August 15, 2011
From July 18 - 29, Christopher Mercer and Julia Chamberlin, students at the University of Utah S.J. Quinney College of Law, interned for the United Nations delegation of Iraq in New York City. Both have an avid interest in international law, and when Dean Hiram Chodosh sent an email about law students helping with a United Nations Conference in July, they jumped at the chance to work for the prestigious international organization. It was only after they talked to the UN coordinators that they discovered they would be doing more than attending the UN conference, they would also be serving two- to three-week internships. Although their internships were through the delegation of Iraq, they attended meetings on behalf of the UN Y.O.U.T.H. organization. This year marked the official International Youth Year, and the UN held a high conference on how to inspire change in politics and leadership by incorporating the opinions of the disenfranchised youth from around the world.
The two met with H.E. Ambassador Hamid Al Bayati, Permanent Representative of Iraq to the United Nations, who had visited the College of Law and participated in a 2007 roundtable discussion on global justice reform. Mercer and Chamberlin were subsequently given security clearance to attend most UN meetings — including Security Council meetings — in one of the two main buildings in the UN compound. Since the UN hosts hundreds of meetings each week, they were allowed to attend whichever UN meetings piqued their interest. For instance, with Christopher Mercer’s background as a combat medic in the Iraqi war, he was particularly interested in the UN meeting on reimbursing countries for the use of military helicopters in peacekeeping missions. Meanwhile, Julia Chamberlin wants to focus more on human rights international law and she attended meetings on CEDAW (Committee on Elimination of Discrimination against Women), where she saw countries such as Dijibouti give plenary reports on steps that they have taken to empower women politically.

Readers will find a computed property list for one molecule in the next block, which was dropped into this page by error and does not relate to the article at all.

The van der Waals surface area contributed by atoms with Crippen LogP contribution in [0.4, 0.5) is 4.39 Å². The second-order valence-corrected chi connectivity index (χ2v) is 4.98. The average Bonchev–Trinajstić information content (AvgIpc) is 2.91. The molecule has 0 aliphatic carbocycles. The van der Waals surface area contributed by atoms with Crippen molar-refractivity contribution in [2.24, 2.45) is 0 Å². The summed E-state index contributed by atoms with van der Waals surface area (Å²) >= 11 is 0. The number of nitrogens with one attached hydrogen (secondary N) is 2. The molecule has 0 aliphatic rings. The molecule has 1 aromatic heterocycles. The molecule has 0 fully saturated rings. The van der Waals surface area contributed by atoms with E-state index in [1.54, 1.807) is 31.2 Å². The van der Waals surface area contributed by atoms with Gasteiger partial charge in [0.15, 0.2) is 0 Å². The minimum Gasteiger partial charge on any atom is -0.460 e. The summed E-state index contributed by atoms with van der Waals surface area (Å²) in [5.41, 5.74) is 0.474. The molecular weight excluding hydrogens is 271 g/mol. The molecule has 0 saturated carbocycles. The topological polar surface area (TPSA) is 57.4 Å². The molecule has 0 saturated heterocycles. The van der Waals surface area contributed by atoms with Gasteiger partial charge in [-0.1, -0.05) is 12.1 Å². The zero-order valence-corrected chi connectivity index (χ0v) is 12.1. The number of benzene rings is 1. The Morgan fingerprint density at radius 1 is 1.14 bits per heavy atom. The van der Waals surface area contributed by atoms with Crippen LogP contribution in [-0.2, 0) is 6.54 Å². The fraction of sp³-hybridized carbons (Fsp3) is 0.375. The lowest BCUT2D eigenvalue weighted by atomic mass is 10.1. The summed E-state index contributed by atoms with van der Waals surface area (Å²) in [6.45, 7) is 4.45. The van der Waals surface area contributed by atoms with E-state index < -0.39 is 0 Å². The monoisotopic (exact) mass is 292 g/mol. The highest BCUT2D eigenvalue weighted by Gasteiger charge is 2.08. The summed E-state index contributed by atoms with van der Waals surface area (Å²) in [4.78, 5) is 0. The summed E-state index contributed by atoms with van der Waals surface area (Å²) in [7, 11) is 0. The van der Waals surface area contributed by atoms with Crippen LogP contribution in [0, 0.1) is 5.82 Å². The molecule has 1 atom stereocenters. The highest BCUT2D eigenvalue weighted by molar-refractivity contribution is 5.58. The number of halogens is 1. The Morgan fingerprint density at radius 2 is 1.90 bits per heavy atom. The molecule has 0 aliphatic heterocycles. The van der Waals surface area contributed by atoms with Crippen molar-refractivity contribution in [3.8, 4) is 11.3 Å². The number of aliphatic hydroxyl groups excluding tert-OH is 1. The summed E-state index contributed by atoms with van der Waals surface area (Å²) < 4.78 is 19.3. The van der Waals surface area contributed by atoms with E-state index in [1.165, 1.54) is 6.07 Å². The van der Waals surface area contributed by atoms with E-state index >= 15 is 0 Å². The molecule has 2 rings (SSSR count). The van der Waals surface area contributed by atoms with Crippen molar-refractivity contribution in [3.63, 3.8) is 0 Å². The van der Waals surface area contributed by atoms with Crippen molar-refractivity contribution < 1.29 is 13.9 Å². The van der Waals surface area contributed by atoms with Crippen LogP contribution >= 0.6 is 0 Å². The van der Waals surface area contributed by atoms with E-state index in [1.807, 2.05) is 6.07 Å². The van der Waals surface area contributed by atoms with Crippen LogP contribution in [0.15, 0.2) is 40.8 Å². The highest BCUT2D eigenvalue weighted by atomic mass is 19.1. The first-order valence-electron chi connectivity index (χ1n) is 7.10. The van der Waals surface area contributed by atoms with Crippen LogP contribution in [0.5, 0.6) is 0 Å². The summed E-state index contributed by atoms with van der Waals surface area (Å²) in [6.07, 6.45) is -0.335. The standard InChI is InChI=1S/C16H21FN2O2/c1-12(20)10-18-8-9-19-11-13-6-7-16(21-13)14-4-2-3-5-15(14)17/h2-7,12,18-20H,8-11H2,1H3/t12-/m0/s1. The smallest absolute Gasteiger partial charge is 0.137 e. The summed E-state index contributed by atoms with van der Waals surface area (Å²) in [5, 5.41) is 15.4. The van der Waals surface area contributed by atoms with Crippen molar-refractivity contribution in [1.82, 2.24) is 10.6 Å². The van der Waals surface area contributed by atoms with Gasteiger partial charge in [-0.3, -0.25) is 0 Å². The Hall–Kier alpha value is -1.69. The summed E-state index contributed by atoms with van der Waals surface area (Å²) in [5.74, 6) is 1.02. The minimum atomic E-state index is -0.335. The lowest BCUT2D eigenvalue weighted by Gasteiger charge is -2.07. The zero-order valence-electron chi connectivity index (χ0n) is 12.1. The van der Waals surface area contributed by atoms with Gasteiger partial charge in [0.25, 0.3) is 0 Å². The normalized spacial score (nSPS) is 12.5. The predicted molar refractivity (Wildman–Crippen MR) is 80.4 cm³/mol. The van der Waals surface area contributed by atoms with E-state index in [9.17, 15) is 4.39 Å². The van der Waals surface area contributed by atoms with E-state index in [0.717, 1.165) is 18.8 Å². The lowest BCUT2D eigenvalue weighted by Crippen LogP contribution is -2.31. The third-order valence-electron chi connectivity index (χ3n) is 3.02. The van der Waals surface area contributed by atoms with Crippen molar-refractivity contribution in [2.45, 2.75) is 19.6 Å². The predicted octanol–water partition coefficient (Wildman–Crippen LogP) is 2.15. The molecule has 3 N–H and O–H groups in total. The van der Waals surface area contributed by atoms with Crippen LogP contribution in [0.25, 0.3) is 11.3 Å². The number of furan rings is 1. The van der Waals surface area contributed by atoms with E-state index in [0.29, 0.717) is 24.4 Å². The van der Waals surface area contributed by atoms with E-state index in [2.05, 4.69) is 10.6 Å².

Mercer and Chamberlin both found the opportunity to intern at the United Nations to be a great break from traditional legal work and an excellent opportunity to see how an international governing body works firsthand. In addition to attending meetings, the two acted as consultants and wrote reports on their opinions of the UN meetings they attended. These reports will be published on the UN’s website this fall. Although the internship was more political than legal, they were introduced to many UN agencies — such as the UNHCR, CEDAW, and UNCITRAL — that would enable them to pursue their own interests and simultaneously use their legal educations.
Click here to view a video of H.E. Ambassador Hamid Al Bayati’s 2007 visit to the College of Law.